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Parliamentary questions
27 June 2016
E-005144-16
Question for written answer
to the Commission
Rule 130
Emma McClarkin (ECR)

 Subject:  Canada's dual litigation
 Answer(s) 

During the Comprehensive Economic and Trade Agreement (CETA) negotiations, the Commission strongly advocated improvements in Canada's life sciences intellectual property environment, in order to level the playing field between the EU and Canada, in particular providing innovators with an effective right of appeal (ROA) in patent linkage proceedings. Previously, Canada stated that addressing ROA in CETA ‘gives scope for Canada to end the practice of dual litigation’. Despite a new ROA for investors included in the agreement, if the practice of dual litigation is terminated, an asymmetry in legal rights between generic drug manufacturers and innovators may persist, removing the equal footing sought by the Commission.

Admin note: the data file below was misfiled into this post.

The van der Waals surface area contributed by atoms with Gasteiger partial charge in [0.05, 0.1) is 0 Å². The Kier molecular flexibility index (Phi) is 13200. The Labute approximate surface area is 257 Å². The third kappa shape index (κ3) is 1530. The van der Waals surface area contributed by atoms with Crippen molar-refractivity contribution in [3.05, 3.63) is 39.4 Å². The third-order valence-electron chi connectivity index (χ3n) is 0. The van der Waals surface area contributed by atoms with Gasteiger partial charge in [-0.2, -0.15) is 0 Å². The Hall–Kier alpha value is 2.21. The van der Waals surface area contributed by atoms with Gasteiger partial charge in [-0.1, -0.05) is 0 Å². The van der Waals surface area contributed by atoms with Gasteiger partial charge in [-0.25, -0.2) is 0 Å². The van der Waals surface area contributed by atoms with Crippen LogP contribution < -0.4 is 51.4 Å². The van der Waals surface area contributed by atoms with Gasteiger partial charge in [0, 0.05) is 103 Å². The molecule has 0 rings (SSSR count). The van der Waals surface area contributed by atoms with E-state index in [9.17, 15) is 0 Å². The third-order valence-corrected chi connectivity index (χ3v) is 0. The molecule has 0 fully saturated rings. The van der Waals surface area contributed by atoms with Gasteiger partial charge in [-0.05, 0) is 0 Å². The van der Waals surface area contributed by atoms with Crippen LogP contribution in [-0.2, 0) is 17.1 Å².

There is a lack of clarity in Canada's future intention with regard to ‘dual litigation’.

1. Has the Commission enquired with Canada about its intentions with regard to ‘dual litigation’?

2. Given that removing such a fundamental right for innovators could nullify the Canadian concession on ROA in CETA, does the Commission agree that it is important to clarify the intentions of the Canadian Government ahead of CETA's ratification?

3. Does the Commission intend to remind Canada that the right of appeal was meant to address an inequity in its current regime?

Last updated: 13 July 2016Legal notice